Opiate addiction is an epidemic right now, one that has divided communities and shattered stereotypes, one that is causing real threats to people and families. Of the 21.5 million Americans 12 or older that had a substance use disorder in 2014, 1.9 million had a substance use disorder involving prescription pain relievers and 586,000 had a substance use disorder involving heroin (Substance Abuse and Mental Health Services Administration).
Prescription Opioid Abuse
Opiates refer to the class of drugs that are derived from the poppy plant, and they encompass a host of different drugs, both legal and illegal. Legal medications from this family, usually referred to as synthetic or semi-synthetic opioids, are prescription painkillers, designed to block receptors in the brain that process pain. These medications are commonly prescribed after a person has had surgery, has suffered a painful injury, or is dealing with chronic pain or a terminal illness. The meds are effective and fast-working so the benefits are immense, but prescription painkillers are also addicting, and this has contributed to the spike in the opiate addiction we see today.
Illegal use of opioids occurs when someone takes their prescription painkillers in ways other than directed. People often start out taking their prescription opiates for a real need, but eventually they overuse and abuse the pills because they like the way they make them feel. They begin to take more pills than prescribed, they crush and snort or inject the drugs for a faster, better high, and they forge prescriptions and doctor shop in order to get more pills.
Prescription Painkiller Abuse Leads to Heroin Addiction
The opiate addiction epidemic that is so common today began in the past few decades, as prescription painkillers became more prescribed and more widely recognized as effective for relieving pain. For some time, prescriptions were written for narcotics with little thought of the consequences of making these medications more widely available. Now we have millions of these prescriptions being filled in America each year, making it easier to obtain the drugs for abuse as well. In 2012, 259 million prescriptions were written for opioids, which is more than enough to give every American adult their own bottle of pills (Centers for Disease Control).
Naturally, because prescription painkillers are addicting, people began abusing them. When they found out other opiates, like heroin, were cheaper, easier to get, and provided an even better high, people began to switch. Drug addicts today are going back to one of the most deadly illicit drugs there are, all because they got hooked on prescriptions that are similar to heroin. Four in five new heroin users started out misusing prescription painkillers (Centers for Disease Control).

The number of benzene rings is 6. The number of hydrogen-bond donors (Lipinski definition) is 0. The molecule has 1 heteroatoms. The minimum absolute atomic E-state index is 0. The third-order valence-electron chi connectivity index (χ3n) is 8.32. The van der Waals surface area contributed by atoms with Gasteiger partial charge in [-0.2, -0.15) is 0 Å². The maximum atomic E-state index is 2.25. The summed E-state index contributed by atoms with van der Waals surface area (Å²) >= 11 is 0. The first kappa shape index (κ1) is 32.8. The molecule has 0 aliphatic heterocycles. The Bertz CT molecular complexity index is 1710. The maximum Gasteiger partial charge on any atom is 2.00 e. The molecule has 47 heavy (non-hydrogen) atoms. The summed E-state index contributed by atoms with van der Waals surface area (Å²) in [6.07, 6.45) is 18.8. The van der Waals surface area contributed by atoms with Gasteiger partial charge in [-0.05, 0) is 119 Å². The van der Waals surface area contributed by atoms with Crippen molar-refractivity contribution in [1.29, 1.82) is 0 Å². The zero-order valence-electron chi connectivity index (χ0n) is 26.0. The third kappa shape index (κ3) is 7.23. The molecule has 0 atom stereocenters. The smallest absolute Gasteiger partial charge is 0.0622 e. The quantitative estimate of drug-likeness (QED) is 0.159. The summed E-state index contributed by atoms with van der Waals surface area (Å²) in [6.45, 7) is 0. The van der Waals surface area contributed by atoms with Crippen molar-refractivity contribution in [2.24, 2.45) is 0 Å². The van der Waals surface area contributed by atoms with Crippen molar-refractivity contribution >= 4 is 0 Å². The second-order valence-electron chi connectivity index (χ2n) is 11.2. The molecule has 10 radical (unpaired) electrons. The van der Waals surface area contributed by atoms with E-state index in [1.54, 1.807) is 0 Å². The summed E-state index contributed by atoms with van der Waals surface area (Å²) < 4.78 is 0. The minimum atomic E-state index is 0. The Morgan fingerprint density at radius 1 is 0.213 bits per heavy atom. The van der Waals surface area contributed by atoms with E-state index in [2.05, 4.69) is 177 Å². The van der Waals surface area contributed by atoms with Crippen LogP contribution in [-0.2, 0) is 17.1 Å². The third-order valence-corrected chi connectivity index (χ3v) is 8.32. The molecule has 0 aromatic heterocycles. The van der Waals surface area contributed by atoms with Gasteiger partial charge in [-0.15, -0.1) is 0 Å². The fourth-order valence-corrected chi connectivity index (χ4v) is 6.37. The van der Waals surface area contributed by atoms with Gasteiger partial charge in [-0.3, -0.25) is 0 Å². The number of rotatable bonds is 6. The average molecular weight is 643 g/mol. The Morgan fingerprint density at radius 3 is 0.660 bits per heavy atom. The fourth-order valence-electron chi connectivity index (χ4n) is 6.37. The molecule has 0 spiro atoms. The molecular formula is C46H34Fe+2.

Opiates are dangerous because they can lead to a life of addiction, but they are also easy to overdose on. More people die today from drug overdose than motor vehicle deaths and firearm deaths, as the rate of heroin overdose deaths nearly quadrupled from 2000 to 2013, according to the Drug Enforcement Agency. In 2014, there were 18,893 overdose deaths related to prescription pain relievers, and 10,574 overdose deaths related to heroin (Centers for Disease Control).
Treatment for Opiate Addiction
Addiction to drugs like heroin and prescription painkillers causes a person to lose control of their life, resort to drug-seeking behavior, and suffer physically, emotionally, financially, and legally. This all-encompassing disease is common among people from all walks of life, including teens and young adults, businessmen and women, soccer moms, healthcare workers, and even the elderly. The first step toward putting an end to this type of addiction is to create awareness for it. The more people know about that everyone is at risk and also the symptoms and the treatment for opiate addiction, the more people will get that help.
Treatment for opiate addiction starts with detox, which can happen in a medical facility, or under treatment staff supervision. Once the person has cleansed their body of opiates, they must take part in behavioral therapy and rehab. It is during this treatment phase of recovery that the person will come to truly understand their addiction and develop the skills to work through the difficulties in their life without turning to drugs.
Recovery takes time, hard work, and the help of a trusted treatment team. If you or a loved one is looking for a good opiate rehab program, we can help. Contact Sober Helpline at 800-819-2940 today to get started.